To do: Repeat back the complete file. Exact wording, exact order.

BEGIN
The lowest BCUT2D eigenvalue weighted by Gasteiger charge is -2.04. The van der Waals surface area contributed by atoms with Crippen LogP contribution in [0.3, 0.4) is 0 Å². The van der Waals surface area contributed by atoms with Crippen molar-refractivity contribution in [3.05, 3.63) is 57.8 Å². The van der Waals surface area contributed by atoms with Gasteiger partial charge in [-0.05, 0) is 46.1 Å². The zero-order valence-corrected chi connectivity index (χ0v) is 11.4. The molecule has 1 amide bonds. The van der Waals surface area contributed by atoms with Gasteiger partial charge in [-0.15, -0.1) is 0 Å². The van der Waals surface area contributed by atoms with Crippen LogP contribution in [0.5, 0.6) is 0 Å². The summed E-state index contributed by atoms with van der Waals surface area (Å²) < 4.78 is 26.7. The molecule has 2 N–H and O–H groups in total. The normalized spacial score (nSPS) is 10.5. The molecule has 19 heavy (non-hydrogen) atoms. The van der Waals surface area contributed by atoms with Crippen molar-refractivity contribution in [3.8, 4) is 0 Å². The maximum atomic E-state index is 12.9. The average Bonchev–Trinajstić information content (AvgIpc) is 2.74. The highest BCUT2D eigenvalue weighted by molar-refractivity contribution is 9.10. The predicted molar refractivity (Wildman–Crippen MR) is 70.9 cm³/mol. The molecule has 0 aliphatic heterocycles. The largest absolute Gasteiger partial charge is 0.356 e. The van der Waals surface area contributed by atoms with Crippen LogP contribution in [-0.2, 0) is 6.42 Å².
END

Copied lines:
The lowest BCUT2D eigenvalue weighted by Gasteiger charge is -2.04. The van der Waals surface area contributed by atoms with Crippen LogP contribution in [0.3, 0.4) is 0 Å². The van der Waals surface area contributed by atoms with Crippen molar-refractivity contribution in [3.05, 3.63) is 57.8 Å². The van der Waals surface area contributed by atoms with Gasteiger partial charge in [-0.05, 0) is 46.1 Å². The zero-order valence-corrected chi connectivity index (χ0v) is 11.4. The molecule has 1 amide bonds. The van der Waals surface area contributed by atoms with Gasteiger partial charge in [-0.15, -0.1) is 0 Å². The van der Waals surface area contributed by atoms with Crippen LogP contribution in [0.5, 0.6) is 0 Å². The summed E-state index contributed by atoms with van der Waals surface area (Å²) < 4.78 is 26.7. The molecule has 2 N–H and O–H groups in total. The normalized spacial score (nSPS) is 10.5. The molecule has 19 heavy (non-hydrogen) atoms. The van der Waals surface area contributed by atoms with Crippen molar-refractivity contribution in [3.8, 4) is 0 Å². The maximum atomic E-state index is 12.9. The average Bonchev–Trinajstić information content (AvgIpc) is 2.74. The highest BCUT2D eigenvalue weighted by molar-refractivity contribution is 9.10. The predicted molar refractivity (Wildman–Crippen MR) is 70.9 cm³/mol. The molecule has 0 aliphatic heterocycles. The largest absolute Gasteiger partial charge is 0.356 e. The van der Waals surface area contributed by atoms with Crippen LogP contribution in [-0.2, 0) is 6.42 Å².